Bush Vows Support for Wounded Troops, Addresses Iran Threat
By Donna Miles
American Forces Press Service
WASHINGTON, Dec. 17, 2007 America’s wounded troops are getting the best medical care possible, and the country is committed to ensuring the bureaucratic system serves them equally well, President Bush said today in Fredericksburg, Va.
Marines from Quantico Marine Base Delta Company 1st Platoon look on as President George W. Bush boards Marine One before departing the White House for his trip to Fredericksburg, Virginia, Monday, Dec. 17, 2007. White House photo by Eric Draper
(Click photo for screen-resolution image);high-resolution image available.
Speaking to the Rotary Club of Stafford, Va., the president also told a questioner that Iran remains a threat to peace and needs to suspend its uranium-enrichment activities.
Bush told the Rotarians he feels “a particular sense of obligation to make sure that the man or woman I’ve sent into combat gets the very best care possible.”
He called the doctors and nurses providing military health care “fabulous,” noting that “the health care these troops are getting is excellent, no ands, ifs or buts about it.”
“I can look the parents … and loved ones of the troops in their eyes and say, ‘Your kid’s going to get fabulous health care, and they deserve it,’” he said.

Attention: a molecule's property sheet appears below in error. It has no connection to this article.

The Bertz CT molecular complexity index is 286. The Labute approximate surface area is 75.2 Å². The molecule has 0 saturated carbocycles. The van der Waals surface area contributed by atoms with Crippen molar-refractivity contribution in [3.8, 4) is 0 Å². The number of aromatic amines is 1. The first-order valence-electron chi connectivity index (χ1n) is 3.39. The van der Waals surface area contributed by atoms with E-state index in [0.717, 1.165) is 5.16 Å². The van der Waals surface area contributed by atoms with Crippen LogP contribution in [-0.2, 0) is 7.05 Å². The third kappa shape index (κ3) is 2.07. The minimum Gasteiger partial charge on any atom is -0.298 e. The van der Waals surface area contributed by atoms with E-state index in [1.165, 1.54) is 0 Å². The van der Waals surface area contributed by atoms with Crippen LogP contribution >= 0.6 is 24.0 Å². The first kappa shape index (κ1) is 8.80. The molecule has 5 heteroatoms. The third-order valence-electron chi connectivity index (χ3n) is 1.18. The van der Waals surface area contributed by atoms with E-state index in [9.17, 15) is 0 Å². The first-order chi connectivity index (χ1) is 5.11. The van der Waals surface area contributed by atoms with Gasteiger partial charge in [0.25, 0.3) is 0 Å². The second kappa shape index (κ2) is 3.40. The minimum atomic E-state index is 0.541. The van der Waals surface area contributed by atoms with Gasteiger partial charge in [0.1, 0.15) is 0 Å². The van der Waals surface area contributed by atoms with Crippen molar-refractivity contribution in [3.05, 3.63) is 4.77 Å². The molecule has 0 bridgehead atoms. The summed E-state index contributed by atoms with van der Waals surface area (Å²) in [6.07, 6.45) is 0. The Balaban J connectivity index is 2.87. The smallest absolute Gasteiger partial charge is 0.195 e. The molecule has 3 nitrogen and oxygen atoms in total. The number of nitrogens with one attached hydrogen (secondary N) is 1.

The president conceded that problems like those that surfaced in February at Walter Reed Army Medical Center here detract from this care and said they won’t be tolerated. Bush called the Walter Reed situation “a bureaucratic foul-up” and noted that Defense Secretary Robert M. Gates moved to fix the situation quickly. “That should show you our intensity in making sure that our troops get the very best care,” he said.
Bush said he and first lady Laura Bush will visit both Walter Reed and the National Naval Medical Center, in Bethesda, Md., later this week. They’ll visit for two reasons, he said: “One, to tell those troops we love them, and two, to tell those docs and nurses who are working overtime to give them fabulous care this country appreciates what they're doing.”
Moving to questions about Iran, Bush pointed to the recent national intelligence estimate as proof that “Iran was a threat, Iran is a threat to peace, and Iran will be a threat to peace if we don’t stop their enrichment facilities.”
If Iran were able to produce a nuclear weapon, it would be a highly destabilizing force in the region, Bush said. He noted Iran’s threats to wipe out Israel as an example.
Iran owes the world an explanation about its suspended nuclear program, Bush said. “They need to make it clear to the international organization, the (International Atomic Energy Agency), what the program was all about and why they hid it from the world,” he said.
Meanwhile, Bush pledged that the United States will continue working with its friends and allies to apply diplomatic pressure aimed at convincing Iran to suspend its enrichment programs.
He noted that Russia is in the process of sending enriched uranium to Iran for use in its civilian nuclear reactor. “If the Russians are willing to do that … (and) the Iranians accept that uranium for a civilian nuclear power plant, then there’s no need for them to learn how to enrich,” he said.